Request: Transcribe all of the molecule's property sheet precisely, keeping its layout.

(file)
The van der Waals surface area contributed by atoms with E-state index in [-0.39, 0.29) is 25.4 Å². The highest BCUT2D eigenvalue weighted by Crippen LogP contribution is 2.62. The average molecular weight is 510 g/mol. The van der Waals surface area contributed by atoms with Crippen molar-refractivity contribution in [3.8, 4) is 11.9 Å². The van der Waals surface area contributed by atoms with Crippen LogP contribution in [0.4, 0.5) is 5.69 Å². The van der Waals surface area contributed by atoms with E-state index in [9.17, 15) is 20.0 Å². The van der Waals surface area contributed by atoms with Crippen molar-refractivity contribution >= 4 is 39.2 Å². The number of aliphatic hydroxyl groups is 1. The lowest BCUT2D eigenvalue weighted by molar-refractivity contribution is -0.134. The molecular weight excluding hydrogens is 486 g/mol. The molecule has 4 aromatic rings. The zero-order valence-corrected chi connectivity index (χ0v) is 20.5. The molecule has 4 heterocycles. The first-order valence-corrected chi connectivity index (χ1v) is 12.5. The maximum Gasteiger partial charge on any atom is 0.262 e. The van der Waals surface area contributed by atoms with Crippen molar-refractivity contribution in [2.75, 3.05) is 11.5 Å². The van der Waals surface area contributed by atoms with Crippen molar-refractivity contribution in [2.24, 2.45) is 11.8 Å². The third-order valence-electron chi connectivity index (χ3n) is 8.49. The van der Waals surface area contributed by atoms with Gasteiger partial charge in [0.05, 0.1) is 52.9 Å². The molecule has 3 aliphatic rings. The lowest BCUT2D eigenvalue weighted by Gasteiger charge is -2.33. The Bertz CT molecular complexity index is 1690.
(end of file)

The van der Waals surface area contributed by atoms with E-state index in [-0.39, 0.29) is 25.4 Å². The highest BCUT2D eigenvalue weighted by Crippen LogP contribution is 2.62. The average molecular weight is 510 g/mol. The van der Waals surface area contributed by atoms with Crippen molar-refractivity contribution in [3.8, 4) is 11.9 Å². The van der Waals surface area contributed by atoms with Crippen LogP contribution in [0.4, 0.5) is 5.69 Å². The van der Waals surface area contributed by atoms with E-state index in [9.17, 15) is 20.0 Å². The van der Waals surface area contributed by atoms with Crippen molar-refractivity contribution >= 4 is 39.2 Å². The number of aliphatic hydroxyl groups is 1. The lowest BCUT2D eigenvalue weighted by molar-refractivity contribution is -0.134. The molecular weight excluding hydrogens is 486 g/mol. The molecule has 4 aromatic rings. The zero-order valence-corrected chi connectivity index (χ0v) is 20.5. The molecule has 4 heterocycles. The first-order valence-corrected chi connectivity index (χ1v) is 12.5. The maximum Gasteiger partial charge on any atom is 0.262 e. The van der Waals surface area contributed by atoms with Crippen molar-refractivity contribution in [2.75, 3.05) is 11.5 Å². The van der Waals surface area contributed by atoms with Crippen molar-refractivity contribution in [2.24, 2.45) is 11.8 Å². The third-order valence-electron chi connectivity index (χ3n) is 8.49. The van der Waals surface area contributed by atoms with Gasteiger partial charge in [0.05, 0.1) is 52.9 Å². The molecule has 3 aliphatic rings. The lowest BCUT2D eigenvalue weighted by Gasteiger charge is -2.33. The Bertz CT molecular complexity index is 1690.